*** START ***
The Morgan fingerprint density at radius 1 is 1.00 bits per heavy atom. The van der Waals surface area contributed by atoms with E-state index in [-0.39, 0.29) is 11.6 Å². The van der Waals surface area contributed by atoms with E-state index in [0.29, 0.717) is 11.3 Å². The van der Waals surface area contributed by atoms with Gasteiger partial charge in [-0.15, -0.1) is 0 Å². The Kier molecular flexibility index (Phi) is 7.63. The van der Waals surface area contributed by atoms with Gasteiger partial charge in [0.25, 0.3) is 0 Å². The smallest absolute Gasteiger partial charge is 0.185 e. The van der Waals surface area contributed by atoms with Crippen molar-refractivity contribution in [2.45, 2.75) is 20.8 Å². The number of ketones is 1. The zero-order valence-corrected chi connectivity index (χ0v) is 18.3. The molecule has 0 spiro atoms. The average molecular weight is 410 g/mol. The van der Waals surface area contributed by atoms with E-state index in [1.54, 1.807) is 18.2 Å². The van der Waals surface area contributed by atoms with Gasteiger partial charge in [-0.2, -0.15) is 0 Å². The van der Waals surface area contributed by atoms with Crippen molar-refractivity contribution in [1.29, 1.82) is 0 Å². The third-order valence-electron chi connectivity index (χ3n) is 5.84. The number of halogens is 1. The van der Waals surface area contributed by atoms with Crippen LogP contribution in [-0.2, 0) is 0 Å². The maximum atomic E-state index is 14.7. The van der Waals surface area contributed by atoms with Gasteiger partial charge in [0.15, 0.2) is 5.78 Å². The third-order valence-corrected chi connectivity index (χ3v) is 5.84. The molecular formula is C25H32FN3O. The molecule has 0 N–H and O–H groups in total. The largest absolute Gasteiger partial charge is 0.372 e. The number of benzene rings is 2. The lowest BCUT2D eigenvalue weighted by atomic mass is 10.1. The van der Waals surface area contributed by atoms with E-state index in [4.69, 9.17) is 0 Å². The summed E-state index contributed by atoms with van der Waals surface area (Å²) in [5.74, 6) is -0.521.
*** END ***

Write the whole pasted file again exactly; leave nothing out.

The Morgan fingerprint density at radius 1 is 1.00 bits per heavy atom. The van der Waals surface area contributed by atoms with E-state index in [-0.39, 0.29) is 11.6 Å². The van der Waals surface area contributed by atoms with E-state index in [0.29, 0.717) is 11.3 Å². The van der Waals surface area contributed by atoms with Gasteiger partial charge in [-0.15, -0.1) is 0 Å². The Kier molecular flexibility index (Phi) is 7.63. The van der Waals surface area contributed by atoms with Gasteiger partial charge in [0.25, 0.3) is 0 Å². The smallest absolute Gasteiger partial charge is 0.185 e. The van der Waals surface area contributed by atoms with Crippen molar-refractivity contribution in [2.45, 2.75) is 20.8 Å². The number of ketones is 1. The zero-order valence-corrected chi connectivity index (χ0v) is 18.3. The molecule has 0 spiro atoms. The average molecular weight is 410 g/mol. The van der Waals surface area contributed by atoms with E-state index in [1.54, 1.807) is 18.2 Å². The van der Waals surface area contributed by atoms with Gasteiger partial charge in [-0.2, -0.15) is 0 Å². The van der Waals surface area contributed by atoms with Crippen molar-refractivity contribution in [1.29, 1.82) is 0 Å². The third-order valence-electron chi connectivity index (χ3n) is 5.84. The number of halogens is 1. The van der Waals surface area contributed by atoms with Crippen LogP contribution in [-0.2, 0) is 0 Å². The maximum atomic E-state index is 14.7. The van der Waals surface area contributed by atoms with Gasteiger partial charge in [0.15, 0.2) is 5.78 Å². The third-order valence-corrected chi connectivity index (χ3v) is 5.84. The molecular formula is C25H32FN3O. The molecule has 0 N–H and O–H groups in total. The largest absolute Gasteiger partial charge is 0.372 e. The number of benzene rings is 2. The lowest BCUT2D eigenvalue weighted by atomic mass is 10.1. The van der Waals surface area contributed by atoms with E-state index in [4.69, 9.17) is 0 Å². The summed E-state index contributed by atoms with van der Waals surface area (Å²) in [5.74, 6) is -0.521.